Via indictment, defendant was accused of burglary, rape, aggravated sodomy (oral), aggravated sodomy (anal) and robbery. Following a jury trial, defendant was convicted of burglary, rape and aggravated sodomy (oral) and he was sentenced to two consecutive life terms and a consecutive 20-year term in confinement. Defendant's motion for a new trial was denied and he appeals. Pointing out that his sole defense was misidentification, and that a third person could have gained access to the victim's apartment, defendant contends the trial court erred in refusing to permit him to introduce in evidence a certified copy of the third person's conviction for aggravated assault with intent to rape.
The victim, a registered nurse, was attacked in the early morning hours by a man who was one of several workmen who had been employed to fix up the victim's apartment. The workmen had been given a key to the victim's apartment and it was apparent that whoever attacked the victim entered her apartment with the key.
The victim was repeatedly raped and sodomized for more than two hours. Soon after the attack began, she came to the conclusion that her attacker was the defendant. (She had met defendant and spoken with him when he came to her apartment previously. Thus, she was familiar with defendant's appearance and voice.) She also concluded that her attacker had raped previously. (She testified that her attacker was "very aware of how to rape a woman." Before he left, the attacker checked the victim's vagina and anus for signs of trauma; and he "firmly" swept his hand through her pubic hair as if he was "trying to destroy evidence.")
The victim was taken to the hospital where she told the police that her attacker was "Eddie the painter." Thereafter, the police located defendant and brought him to the hospital where the victim identified him as her attacker.
At trial, the victim positively identified defendant once again. Forensic evidence corroborated the victim's identification. (For example, deoxyribonucleic acid ("DNA") tests conducted by the Federal Bureau of Investigation established that the odds someone other than defendant attacked the victim were 1 in 49 million.)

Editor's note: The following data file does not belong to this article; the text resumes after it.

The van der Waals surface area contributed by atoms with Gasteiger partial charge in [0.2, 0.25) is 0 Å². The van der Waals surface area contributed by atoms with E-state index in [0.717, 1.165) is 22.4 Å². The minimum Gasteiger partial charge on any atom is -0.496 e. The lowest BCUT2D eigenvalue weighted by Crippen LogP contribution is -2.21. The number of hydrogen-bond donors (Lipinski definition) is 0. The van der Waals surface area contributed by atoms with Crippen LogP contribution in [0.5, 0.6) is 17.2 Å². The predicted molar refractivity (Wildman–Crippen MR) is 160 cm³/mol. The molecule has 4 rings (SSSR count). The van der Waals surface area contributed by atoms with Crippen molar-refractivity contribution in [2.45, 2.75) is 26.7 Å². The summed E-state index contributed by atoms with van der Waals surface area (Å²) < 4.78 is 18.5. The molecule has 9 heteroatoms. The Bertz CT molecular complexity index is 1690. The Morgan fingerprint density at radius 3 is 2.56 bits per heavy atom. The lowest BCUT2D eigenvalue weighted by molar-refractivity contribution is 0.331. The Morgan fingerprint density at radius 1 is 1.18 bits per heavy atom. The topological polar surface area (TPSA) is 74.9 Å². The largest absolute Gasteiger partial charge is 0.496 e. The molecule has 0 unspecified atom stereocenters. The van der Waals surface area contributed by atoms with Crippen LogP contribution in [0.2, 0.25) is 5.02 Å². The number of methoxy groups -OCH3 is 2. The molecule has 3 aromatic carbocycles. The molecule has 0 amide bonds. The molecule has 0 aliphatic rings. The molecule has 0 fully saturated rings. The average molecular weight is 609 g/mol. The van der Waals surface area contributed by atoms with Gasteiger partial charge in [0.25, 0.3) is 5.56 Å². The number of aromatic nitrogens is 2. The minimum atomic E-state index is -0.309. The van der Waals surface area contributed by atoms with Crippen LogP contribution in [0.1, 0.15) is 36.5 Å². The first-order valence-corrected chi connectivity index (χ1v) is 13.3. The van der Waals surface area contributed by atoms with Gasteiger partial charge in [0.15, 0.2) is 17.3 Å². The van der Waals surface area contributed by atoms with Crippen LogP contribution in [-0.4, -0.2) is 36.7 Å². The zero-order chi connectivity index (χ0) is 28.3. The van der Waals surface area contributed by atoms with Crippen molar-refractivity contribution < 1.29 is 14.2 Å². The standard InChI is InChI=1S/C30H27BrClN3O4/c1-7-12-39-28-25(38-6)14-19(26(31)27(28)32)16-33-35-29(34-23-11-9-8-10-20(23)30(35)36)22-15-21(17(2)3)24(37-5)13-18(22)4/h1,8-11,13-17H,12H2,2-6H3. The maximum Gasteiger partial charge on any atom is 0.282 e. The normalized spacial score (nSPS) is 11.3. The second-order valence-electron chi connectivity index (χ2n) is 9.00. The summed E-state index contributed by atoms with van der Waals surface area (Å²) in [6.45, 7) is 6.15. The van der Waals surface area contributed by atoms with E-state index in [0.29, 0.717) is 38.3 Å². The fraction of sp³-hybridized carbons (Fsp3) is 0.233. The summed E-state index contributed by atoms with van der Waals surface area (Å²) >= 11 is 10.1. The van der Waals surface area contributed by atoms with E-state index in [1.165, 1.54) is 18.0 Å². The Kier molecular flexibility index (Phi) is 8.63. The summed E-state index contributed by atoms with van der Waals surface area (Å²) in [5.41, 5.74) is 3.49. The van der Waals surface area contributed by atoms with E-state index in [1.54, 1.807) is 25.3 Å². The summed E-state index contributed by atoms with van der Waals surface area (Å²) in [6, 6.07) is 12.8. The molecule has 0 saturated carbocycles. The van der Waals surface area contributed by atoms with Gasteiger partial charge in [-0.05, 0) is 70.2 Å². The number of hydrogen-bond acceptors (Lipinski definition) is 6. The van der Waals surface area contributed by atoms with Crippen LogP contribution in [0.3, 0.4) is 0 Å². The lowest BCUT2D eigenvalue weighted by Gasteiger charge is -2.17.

Defendant's sole defense was misidentification. He attempted to demonstrate that the attack was committed by a third party, one Marcus Rhodes. Rhodes was one of the other workmen who fixed up the victim's apartment. Rhodes had been convicted of aggravated assault with intent to rape in 1986.
Defendant called Rhodes to the witness stand and urged the trial court to permit the introduction of a certified copy of Rhodes' aggravated assault conviction. The trial court refused. Held:
"Generally, accused may introduce evidence tending to show that another person committed the crime with which he is charged, if a proper foundation is laid, unless the probative value of the evidence is substantially outweighed by actual risk of undue delay, prejudice, or confusion.
"However, the evidence to establish that someone else, and not accused, is the guilty party must be such evidence as is relevant on the trial of accused, and that the evidence offered by accused as to the commission of the crime by another person must be limited to such facts as are inconsistent with his own guilt, and to such facts as raise a reasonable inference or presumption as to his own innocence.
"The evidence, to be admissible, must be such proof as directly connects the other person with the corpus delicti, and tends clearly to point out someone besides accused as the guilty person. Evidence which can have no other effect than to cast a bare suspicion on another, or to raise a conjectural inference as to the commission of the crime by another, is not admissible. . . .
"Although the fact that others have committed crimes of the same or similar nature is ordinarily irrelevant and inadmissible, accused may introduce evidence that another person recently committed a similar crime by similar methods, since such evidence tends to show that someone other than accused committed the particular crime." 22A CJS Criminal Law, 729.
In the case sub judice, defendant was entitled to introduce relevant and admissible evidence sufficient to raise an inference that someone other than himself committed the crimes. Walker v. State, 260 Ga. 737
, 738 (1) (399 SE2d 199
); Henderson v. State, 255 Ga. 687
, 689 (1) (341 SE2d 439
); Butler v. State, 254 Ga. 637 (332 SE2d 654)
. However, the certified copy of Rhodes' aggravated assault conviction was not relevant and admissible. Its admission would have had no effect other than to cast a bare suspicion upon Rhodes. Thus, in the absence of testimony demonstrating that Rhodes was convicted for a "similar crime by similar methods," the trial court properly excluded the certified copy of Rhodes' conviction. 22A CJS Criminal Law, 729, supra. See Stephens v. State, 261 Ga. 467
, 468 (6) (405 SE2d 483
Harry N. Gordon, District Attorney, Gerald W. Brown, Assistant District Attorney, for appellee.